Background: Children with refractory or recurrent NHL are generally thought to have a poor prognosis. Those with chemosensitive disease are usually considered for an intensification phase, with either autologous or allogeneic hematopoietic stem-cell transplantation (HSCT).
Methods: From 1990 to 2001 we performed 24 HSCTs in 22 children with refractory (n = 8), recurrent (n = 13), or high-risk in first CR (n = 1) NHL. Among the HSCTs, 19 were autologous and five were allogeneic.
Results: In two children, allogeneic HSCT was performed after failing autologous HSCT. The histologic subtypes comprised large cell, (n = 13), Burkitt's lymphoma (n = 5) and lymphoblastic (n = 4). Among the cases of primary relapse, 10 occurred during therapy and three occurred after completing initial therapy. Among the 22 children in this series, two died of transplant-related toxicity and nine died of progressive disease or relapse after transplant. Among the 11 children who are alive and disease-free, 10 had non-lymphoblastic histology and one had lymphoblastic disease; one relapsed after autologous HSCT, but was successfully salvaged with multi-agent chemotherapy and involved-field irradiation. Among the 22 initial transplanted cases, 10 of 19 children with chemosensitive disease before transplantation and one of three with chemoresistant disease are currently alive and disease-free.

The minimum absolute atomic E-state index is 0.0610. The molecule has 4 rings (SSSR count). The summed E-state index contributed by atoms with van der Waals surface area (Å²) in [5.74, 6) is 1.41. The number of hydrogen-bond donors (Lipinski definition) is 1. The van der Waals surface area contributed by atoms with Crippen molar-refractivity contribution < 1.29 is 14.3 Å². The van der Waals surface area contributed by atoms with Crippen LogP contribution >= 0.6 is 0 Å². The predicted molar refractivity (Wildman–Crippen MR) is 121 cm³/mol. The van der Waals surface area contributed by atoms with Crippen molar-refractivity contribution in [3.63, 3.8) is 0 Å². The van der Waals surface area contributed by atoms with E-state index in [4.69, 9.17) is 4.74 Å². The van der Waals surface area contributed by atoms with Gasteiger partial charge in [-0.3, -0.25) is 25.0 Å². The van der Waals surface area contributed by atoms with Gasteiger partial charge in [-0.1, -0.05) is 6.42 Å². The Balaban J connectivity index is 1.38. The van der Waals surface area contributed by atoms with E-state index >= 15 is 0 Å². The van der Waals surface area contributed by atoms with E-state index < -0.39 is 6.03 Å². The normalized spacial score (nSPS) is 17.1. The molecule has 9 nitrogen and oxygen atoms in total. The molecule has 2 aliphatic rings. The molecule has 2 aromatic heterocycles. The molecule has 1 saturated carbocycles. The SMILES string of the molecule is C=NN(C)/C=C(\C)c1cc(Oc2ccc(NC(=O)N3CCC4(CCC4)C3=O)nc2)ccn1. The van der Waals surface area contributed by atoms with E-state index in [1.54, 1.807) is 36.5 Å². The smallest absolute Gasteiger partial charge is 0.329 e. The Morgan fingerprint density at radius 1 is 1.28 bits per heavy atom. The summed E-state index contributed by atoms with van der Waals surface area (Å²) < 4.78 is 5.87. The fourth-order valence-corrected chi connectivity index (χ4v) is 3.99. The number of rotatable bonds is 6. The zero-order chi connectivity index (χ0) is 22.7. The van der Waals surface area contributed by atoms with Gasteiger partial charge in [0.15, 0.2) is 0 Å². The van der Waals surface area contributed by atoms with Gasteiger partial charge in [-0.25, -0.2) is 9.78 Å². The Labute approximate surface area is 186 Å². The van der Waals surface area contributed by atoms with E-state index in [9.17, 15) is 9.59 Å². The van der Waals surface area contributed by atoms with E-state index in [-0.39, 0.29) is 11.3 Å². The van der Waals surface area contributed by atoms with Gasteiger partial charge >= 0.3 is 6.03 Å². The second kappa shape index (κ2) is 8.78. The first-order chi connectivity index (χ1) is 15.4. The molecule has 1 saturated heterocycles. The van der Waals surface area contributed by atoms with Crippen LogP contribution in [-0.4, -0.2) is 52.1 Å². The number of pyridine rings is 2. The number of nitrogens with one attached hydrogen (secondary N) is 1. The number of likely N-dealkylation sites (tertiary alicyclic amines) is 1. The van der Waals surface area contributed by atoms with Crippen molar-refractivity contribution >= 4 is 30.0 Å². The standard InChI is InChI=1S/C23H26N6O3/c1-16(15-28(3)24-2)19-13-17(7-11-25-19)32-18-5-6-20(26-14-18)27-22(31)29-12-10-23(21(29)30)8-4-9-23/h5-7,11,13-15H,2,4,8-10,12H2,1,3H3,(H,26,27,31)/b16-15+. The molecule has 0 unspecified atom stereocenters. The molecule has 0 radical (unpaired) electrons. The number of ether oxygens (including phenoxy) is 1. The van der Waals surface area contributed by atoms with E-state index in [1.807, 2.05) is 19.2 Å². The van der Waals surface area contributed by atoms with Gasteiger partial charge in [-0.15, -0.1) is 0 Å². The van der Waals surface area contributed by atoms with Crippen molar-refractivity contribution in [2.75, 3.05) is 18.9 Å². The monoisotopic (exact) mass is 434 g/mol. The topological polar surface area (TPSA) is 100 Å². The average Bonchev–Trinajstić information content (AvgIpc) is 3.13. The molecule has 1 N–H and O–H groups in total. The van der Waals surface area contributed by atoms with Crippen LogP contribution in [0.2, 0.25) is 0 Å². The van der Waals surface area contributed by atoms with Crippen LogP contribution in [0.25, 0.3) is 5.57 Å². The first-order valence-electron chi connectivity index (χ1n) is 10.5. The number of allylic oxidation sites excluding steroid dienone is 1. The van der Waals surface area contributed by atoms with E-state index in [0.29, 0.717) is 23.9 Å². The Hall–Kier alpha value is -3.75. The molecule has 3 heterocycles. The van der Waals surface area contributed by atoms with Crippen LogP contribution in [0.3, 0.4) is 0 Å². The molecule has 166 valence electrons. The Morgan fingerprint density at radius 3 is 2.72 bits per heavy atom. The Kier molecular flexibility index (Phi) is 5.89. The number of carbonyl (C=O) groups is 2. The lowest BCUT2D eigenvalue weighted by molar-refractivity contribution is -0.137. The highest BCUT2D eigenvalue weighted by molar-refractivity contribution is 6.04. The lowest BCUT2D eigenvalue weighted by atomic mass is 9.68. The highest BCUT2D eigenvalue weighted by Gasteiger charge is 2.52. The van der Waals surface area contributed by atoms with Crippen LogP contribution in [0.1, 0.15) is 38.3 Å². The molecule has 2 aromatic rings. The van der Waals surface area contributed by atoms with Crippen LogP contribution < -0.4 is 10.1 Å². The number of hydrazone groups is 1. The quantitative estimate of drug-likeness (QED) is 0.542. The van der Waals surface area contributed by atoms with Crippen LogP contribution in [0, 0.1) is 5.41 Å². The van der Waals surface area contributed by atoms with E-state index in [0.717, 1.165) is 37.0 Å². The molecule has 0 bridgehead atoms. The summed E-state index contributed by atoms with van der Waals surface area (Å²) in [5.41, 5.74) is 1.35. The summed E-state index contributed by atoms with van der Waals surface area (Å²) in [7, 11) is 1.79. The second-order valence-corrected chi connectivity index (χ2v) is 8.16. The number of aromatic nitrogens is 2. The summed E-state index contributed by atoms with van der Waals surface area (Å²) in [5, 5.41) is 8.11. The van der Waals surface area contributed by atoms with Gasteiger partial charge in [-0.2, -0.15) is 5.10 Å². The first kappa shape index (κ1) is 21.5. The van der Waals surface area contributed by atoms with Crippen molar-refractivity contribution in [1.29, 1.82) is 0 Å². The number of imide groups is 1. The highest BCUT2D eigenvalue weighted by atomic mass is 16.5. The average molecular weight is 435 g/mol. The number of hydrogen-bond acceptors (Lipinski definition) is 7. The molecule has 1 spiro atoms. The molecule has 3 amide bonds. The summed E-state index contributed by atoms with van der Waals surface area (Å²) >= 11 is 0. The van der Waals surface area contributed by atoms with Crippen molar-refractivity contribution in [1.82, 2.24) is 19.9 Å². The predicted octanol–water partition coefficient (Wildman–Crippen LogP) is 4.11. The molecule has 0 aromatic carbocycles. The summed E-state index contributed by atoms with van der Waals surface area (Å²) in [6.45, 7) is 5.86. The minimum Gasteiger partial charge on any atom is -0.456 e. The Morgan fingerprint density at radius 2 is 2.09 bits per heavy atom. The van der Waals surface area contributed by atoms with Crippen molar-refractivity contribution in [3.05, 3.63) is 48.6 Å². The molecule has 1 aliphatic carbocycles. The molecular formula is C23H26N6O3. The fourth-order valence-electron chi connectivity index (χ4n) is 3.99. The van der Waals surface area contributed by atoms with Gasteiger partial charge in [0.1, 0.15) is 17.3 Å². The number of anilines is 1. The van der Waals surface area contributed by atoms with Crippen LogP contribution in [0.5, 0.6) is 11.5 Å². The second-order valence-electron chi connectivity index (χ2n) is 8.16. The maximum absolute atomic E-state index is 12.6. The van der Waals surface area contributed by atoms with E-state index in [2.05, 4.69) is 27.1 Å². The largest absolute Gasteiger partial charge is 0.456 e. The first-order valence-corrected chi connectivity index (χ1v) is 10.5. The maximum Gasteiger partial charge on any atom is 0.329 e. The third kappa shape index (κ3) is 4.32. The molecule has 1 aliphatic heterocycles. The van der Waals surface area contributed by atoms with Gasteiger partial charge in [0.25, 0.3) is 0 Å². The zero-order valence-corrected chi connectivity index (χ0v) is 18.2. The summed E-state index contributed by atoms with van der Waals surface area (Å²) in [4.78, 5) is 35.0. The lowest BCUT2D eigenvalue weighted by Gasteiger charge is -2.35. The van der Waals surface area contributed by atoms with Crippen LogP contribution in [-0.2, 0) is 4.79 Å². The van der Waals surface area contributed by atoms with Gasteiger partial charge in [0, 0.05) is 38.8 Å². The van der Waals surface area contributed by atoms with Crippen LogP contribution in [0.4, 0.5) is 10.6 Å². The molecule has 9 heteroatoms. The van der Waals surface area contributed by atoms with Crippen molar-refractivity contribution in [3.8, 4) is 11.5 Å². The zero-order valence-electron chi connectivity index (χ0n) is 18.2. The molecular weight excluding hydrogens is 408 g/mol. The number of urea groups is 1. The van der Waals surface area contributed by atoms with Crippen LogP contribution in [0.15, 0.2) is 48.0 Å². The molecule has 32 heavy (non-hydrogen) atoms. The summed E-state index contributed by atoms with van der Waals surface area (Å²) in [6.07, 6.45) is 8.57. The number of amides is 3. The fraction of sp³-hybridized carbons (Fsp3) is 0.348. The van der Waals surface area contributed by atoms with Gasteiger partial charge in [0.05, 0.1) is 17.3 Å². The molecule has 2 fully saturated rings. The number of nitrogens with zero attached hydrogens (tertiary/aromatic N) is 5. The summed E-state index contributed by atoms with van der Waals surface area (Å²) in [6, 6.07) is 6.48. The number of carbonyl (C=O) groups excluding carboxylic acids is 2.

Discussion: Intensive chemotherapy followed by hematopoietic stem-cell support is an effective strategy for children with chemosensitive recurrent non-lymphoblastic NHL.